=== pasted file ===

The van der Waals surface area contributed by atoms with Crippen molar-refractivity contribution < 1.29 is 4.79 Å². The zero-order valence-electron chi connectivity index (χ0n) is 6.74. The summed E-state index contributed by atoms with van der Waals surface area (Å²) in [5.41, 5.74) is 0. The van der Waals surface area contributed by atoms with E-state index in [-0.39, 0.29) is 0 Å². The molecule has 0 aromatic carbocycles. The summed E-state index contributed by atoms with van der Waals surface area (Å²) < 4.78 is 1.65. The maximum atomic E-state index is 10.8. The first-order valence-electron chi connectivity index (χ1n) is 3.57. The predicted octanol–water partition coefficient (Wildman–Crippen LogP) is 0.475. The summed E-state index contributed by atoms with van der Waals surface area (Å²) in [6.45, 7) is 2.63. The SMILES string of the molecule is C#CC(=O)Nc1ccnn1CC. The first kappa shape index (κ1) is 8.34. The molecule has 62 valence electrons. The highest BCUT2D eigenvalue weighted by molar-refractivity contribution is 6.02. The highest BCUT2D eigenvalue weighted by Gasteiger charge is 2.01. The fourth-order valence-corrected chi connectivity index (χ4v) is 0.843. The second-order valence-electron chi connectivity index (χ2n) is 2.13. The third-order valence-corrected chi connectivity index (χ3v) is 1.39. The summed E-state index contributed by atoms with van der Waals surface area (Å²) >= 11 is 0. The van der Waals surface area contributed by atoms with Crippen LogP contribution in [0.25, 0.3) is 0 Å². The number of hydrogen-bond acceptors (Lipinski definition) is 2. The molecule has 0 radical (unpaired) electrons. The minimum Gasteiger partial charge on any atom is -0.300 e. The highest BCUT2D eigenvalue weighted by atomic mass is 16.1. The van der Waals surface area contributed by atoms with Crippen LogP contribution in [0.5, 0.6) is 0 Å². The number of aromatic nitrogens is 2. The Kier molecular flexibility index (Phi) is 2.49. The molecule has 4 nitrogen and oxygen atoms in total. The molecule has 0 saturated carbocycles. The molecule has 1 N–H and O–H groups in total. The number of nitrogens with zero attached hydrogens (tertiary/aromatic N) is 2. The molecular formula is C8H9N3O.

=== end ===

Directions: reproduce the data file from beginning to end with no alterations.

The van der Waals surface area contributed by atoms with Crippen molar-refractivity contribution < 1.29 is 4.79 Å². The zero-order valence-electron chi connectivity index (χ0n) is 6.74. The summed E-state index contributed by atoms with van der Waals surface area (Å²) in [5.41, 5.74) is 0. The van der Waals surface area contributed by atoms with E-state index in [-0.39, 0.29) is 0 Å². The molecule has 0 aromatic carbocycles. The summed E-state index contributed by atoms with van der Waals surface area (Å²) < 4.78 is 1.65. The maximum atomic E-state index is 10.8. The first-order valence-electron chi connectivity index (χ1n) is 3.57. The predicted octanol–water partition coefficient (Wildman–Crippen LogP) is 0.475. The summed E-state index contributed by atoms with van der Waals surface area (Å²) in [6.45, 7) is 2.63. The SMILES string of the molecule is C#CC(=O)Nc1ccnn1CC. The first kappa shape index (κ1) is 8.34. The molecule has 62 valence electrons. The highest BCUT2D eigenvalue weighted by molar-refractivity contribution is 6.02. The highest BCUT2D eigenvalue weighted by Gasteiger charge is 2.01. The fourth-order valence-corrected chi connectivity index (χ4v) is 0.843. The second-order valence-electron chi connectivity index (χ2n) is 2.13. The third-order valence-corrected chi connectivity index (χ3v) is 1.39. The summed E-state index contributed by atoms with van der Waals surface area (Å²) >= 11 is 0. The van der Waals surface area contributed by atoms with Crippen LogP contribution in [0.25, 0.3) is 0 Å². The number of hydrogen-bond acceptors (Lipinski definition) is 2. The molecule has 0 radical (unpaired) electrons. The minimum Gasteiger partial charge on any atom is -0.300 e. The highest BCUT2D eigenvalue weighted by atomic mass is 16.1. The van der Waals surface area contributed by atoms with Crippen LogP contribution in [0.5, 0.6) is 0 Å². The number of aromatic nitrogens is 2. The Kier molecular flexibility index (Phi) is 2.49. The molecule has 4 nitrogen and oxygen atoms in total. The molecule has 0 saturated carbocycles. The molecule has 1 N–H and O–H groups in total. The number of nitrogens with zero attached hydrogens (tertiary/aromatic N) is 2. The molecular formula is C8H9N3O.